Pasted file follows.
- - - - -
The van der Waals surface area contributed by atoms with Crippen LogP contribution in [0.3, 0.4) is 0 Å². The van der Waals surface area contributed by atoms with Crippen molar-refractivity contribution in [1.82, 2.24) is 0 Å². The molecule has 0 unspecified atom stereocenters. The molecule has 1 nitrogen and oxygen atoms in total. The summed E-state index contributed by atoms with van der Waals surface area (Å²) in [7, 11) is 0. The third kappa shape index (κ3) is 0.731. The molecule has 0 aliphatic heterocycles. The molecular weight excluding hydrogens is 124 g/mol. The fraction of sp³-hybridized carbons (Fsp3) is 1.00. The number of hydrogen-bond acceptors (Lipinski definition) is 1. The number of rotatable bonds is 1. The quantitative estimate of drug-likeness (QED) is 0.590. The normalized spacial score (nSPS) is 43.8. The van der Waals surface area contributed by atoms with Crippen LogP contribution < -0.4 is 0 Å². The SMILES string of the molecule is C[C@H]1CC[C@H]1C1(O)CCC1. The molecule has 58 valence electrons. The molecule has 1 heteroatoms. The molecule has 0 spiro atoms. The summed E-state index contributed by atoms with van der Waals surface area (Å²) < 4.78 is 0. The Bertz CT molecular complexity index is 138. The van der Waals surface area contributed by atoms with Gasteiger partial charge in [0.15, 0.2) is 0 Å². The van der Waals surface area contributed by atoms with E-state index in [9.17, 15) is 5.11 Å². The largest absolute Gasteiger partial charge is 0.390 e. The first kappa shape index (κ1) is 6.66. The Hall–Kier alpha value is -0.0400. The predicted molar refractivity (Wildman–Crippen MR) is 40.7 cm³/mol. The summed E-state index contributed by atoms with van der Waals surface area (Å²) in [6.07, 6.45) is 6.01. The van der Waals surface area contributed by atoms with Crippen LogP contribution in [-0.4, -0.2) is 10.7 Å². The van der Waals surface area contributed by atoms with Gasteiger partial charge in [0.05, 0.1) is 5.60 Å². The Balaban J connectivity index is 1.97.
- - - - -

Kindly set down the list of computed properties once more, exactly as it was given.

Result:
The van der Waals surface area contributed by atoms with Crippen LogP contribution in [0.3, 0.4) is 0 Å². The van der Waals surface area contributed by atoms with Crippen molar-refractivity contribution in [1.82, 2.24) is 0 Å². The molecule has 0 unspecified atom stereocenters. The molecule has 1 nitrogen and oxygen atoms in total. The summed E-state index contributed by atoms with van der Waals surface area (Å²) in [7, 11) is 0. The third kappa shape index (κ3) is 0.731. The molecule has 0 aliphatic heterocycles. The molecular weight excluding hydrogens is 124 g/mol. The fraction of sp³-hybridized carbons (Fsp3) is 1.00. The number of hydrogen-bond acceptors (Lipinski definition) is 1. The number of rotatable bonds is 1. The quantitative estimate of drug-likeness (QED) is 0.590. The normalized spacial score (nSPS) is 43.8. The van der Waals surface area contributed by atoms with Crippen LogP contribution < -0.4 is 0 Å². The SMILES string of the molecule is C[C@H]1CC[C@H]1C1(O)CCC1. The molecule has 58 valence electrons. The molecule has 1 heteroatoms. The molecule has 0 spiro atoms. The summed E-state index contributed by atoms with van der Waals surface area (Å²) < 4.78 is 0. The Bertz CT molecular complexity index is 138. The van der Waals surface area contributed by atoms with Gasteiger partial charge in [0.15, 0.2) is 0 Å². The van der Waals surface area contributed by atoms with E-state index in [9.17, 15) is 5.11 Å². The largest absolute Gasteiger partial charge is 0.390 e. The first kappa shape index (κ1) is 6.66. The Hall–Kier alpha value is -0.0400. The predicted molar refractivity (Wildman–Crippen MR) is 40.7 cm³/mol. The summed E-state index contributed by atoms with van der Waals surface area (Å²) in [6.07, 6.45) is 6.01. The van der Waals surface area contributed by atoms with Crippen LogP contribution in [-0.4, -0.2) is 10.7 Å². The van der Waals surface area contributed by atoms with Gasteiger partial charge in [0.05, 0.1) is 5.60 Å². The Balaban J connectivity index is 1.97.